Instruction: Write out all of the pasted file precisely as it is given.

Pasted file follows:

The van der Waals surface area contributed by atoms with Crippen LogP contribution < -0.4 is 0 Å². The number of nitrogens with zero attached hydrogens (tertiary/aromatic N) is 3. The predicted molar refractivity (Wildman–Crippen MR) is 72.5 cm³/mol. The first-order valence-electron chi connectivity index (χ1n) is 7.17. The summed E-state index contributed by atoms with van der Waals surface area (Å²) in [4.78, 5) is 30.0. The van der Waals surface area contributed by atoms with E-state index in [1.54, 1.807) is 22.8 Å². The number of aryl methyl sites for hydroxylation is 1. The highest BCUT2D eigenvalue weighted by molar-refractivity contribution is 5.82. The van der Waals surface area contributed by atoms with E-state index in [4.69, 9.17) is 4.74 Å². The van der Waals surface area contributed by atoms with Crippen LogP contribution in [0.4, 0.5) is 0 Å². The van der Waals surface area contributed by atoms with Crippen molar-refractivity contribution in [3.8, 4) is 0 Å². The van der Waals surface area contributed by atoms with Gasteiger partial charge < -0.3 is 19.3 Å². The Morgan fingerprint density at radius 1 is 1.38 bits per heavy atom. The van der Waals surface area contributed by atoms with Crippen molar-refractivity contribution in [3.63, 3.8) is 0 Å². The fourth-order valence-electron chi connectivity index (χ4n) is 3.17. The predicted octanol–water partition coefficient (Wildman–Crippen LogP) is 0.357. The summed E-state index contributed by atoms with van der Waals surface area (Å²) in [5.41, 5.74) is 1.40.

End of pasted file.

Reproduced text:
The van der Waals surface area contributed by atoms with Crippen LogP contribution < -0.4 is 0 Å². The number of nitrogens with zero attached hydrogens (tertiary/aromatic N) is 3. The predicted molar refractivity (Wildman–Crippen MR) is 72.5 cm³/mol. The first-order valence-electron chi connectivity index (χ1n) is 7.17. The summed E-state index contributed by atoms with van der Waals surface area (Å²) in [4.78, 5) is 30.0. The van der Waals surface area contributed by atoms with E-state index in [1.54, 1.807) is 22.8 Å². The number of aryl methyl sites for hydroxylation is 1. The highest BCUT2D eigenvalue weighted by molar-refractivity contribution is 5.82. The van der Waals surface area contributed by atoms with E-state index in [4.69, 9.17) is 4.74 Å². The van der Waals surface area contributed by atoms with Crippen LogP contribution in [0.4, 0.5) is 0 Å². The van der Waals surface area contributed by atoms with Crippen molar-refractivity contribution in [3.8, 4) is 0 Å². The van der Waals surface area contributed by atoms with Gasteiger partial charge < -0.3 is 19.3 Å². The Morgan fingerprint density at radius 1 is 1.38 bits per heavy atom. The van der Waals surface area contributed by atoms with Crippen molar-refractivity contribution in [3.63, 3.8) is 0 Å². The fourth-order valence-electron chi connectivity index (χ4n) is 3.17. The predicted octanol–water partition coefficient (Wildman–Crippen LogP) is 0.357. The summed E-state index contributed by atoms with van der Waals surface area (Å²) in [5.41, 5.74) is 1.40.